When advancing its imperial agenda across the Muslim world and enticed by the discovery of energy reserves across the Persian Gulf, Britain played an instrumental role in the dismemberment of the Ottoman Empire during the First World War, inciting Arabs to overthrow the decaying vestiges of the Ottoman Caliphate.
Lord Kitchener and Britain’s High Commissioner in Egypt formalised plans to champion an Arabian Kingdom under British auspices by fomenting bloody uprisings to ultimately shift the nucleus of Islamic power from the Ottomans to the Arabs, eventually culminating in the abolishment of the Islamic State on 3rd March 1924.
Today, the turmoil engulfing the Middle East is very much the legacy of the Sykes-Picot agreement which sought to convert Arab territories into British protectorates with false promises of sovereignty, drawing a line in the sand which stretched from the Mediterranean Coast to the Persian Frontier. As the McMahon-Hussein correspondence revealed, European manoeuvres to create this post-war division and carve up the Middle East into jealous principalities along ethnic and sectarian lines-as declared by Lawrence of Arabia-could only be achieved if the desire to restore a transnational Caliphate was uprooted from the hearts and minds of Muslims and the custodianship of Islam’s holiest sites was entrusted to an impostor vassal-Saudi Arabia.
This alien imposition was the brainchild of the imperial ruling class and the Arab elite, designed to rupture any torrent of pan-Islamic solidarity in the Muslim world and served as a façade behind which Britain could obtain exclusive control of the Middle East by championing a nominal Arab independence.
In recent decades, the aggressive posture of the international community vis-à-vis anything remotely resembling an Islamic State bears the hallmarks of this colonial past.
When the Islamic Salvation Front (FIS) was poised to win the two-thirds majority required to change the constitution during the Algerian parliamentary election of 1991, the US endorsed the military’s suspension of the electoral process due to a deep seated fear among policymakers that such a change would stymie the pursuit of pax-Americana across North Africa. Of course, the US would bear no blame for the civil war which ensued in the aftermath, since it achieved its main objective of stunting the aspirations of Islamic movements which espoused an anti-imperialist agenda.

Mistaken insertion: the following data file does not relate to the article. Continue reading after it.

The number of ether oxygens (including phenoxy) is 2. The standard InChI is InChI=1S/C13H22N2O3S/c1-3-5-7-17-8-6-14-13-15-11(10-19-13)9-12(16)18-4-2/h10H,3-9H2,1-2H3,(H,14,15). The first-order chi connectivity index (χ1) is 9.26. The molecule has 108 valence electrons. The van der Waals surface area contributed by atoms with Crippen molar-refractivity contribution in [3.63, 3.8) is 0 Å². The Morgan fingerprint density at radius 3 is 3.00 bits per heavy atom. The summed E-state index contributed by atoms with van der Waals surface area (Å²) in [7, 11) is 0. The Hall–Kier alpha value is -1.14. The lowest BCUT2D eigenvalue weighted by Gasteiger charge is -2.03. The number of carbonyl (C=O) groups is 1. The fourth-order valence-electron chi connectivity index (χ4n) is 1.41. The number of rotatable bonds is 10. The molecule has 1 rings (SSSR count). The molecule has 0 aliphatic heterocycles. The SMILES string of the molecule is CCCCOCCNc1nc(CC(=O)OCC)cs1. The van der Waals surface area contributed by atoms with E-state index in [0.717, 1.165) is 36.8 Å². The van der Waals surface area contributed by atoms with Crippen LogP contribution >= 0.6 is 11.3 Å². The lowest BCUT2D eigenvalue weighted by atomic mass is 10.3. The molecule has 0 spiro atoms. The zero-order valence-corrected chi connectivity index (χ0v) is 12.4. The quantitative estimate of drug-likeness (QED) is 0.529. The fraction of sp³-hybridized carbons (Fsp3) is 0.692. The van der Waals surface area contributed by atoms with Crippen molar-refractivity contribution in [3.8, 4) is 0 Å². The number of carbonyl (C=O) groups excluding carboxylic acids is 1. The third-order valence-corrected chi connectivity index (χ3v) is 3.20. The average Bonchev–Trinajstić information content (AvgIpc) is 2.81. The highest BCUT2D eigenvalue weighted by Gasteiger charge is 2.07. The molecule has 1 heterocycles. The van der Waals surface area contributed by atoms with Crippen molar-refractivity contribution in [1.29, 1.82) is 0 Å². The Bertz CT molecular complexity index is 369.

This wasn’t the only squandered opportunity to demonstrate its commitment to democratisation in the Muslim world. More recently, the Arab Spring exposed the paradox of democracy when the West supported a bloody coup to oust Egypt’s first democratically elected President from office, testament to its broader fear of political Islam gaining any traction in the Muslim world, despite the fact that the Muslim Brotherhood did not shed a single drop of blood to achieve its political objectives.
These examples demonstrate that the west will not even allow emancipatory movements embedded in the social fabric of their respective nations to gain power, as it could potentially upend the status quo in the Arab world, where its economic and geopolitical interests are rooted. Therefore, if we witnessed the peaceful transition of a Gulf monarchy or Muslim majority nation into a Caliphate, it will never receive the recognition of the international community unless it accepts the status of a vassal state under western patronage.
By now, it should have dawned on Muslims that any grassroots movement striving to establish a Caliphate will inevitably incur the wrath of western imperialists and be immediately blacklisted under the pretext of creating a rogue state which poses an existential threat to the world order.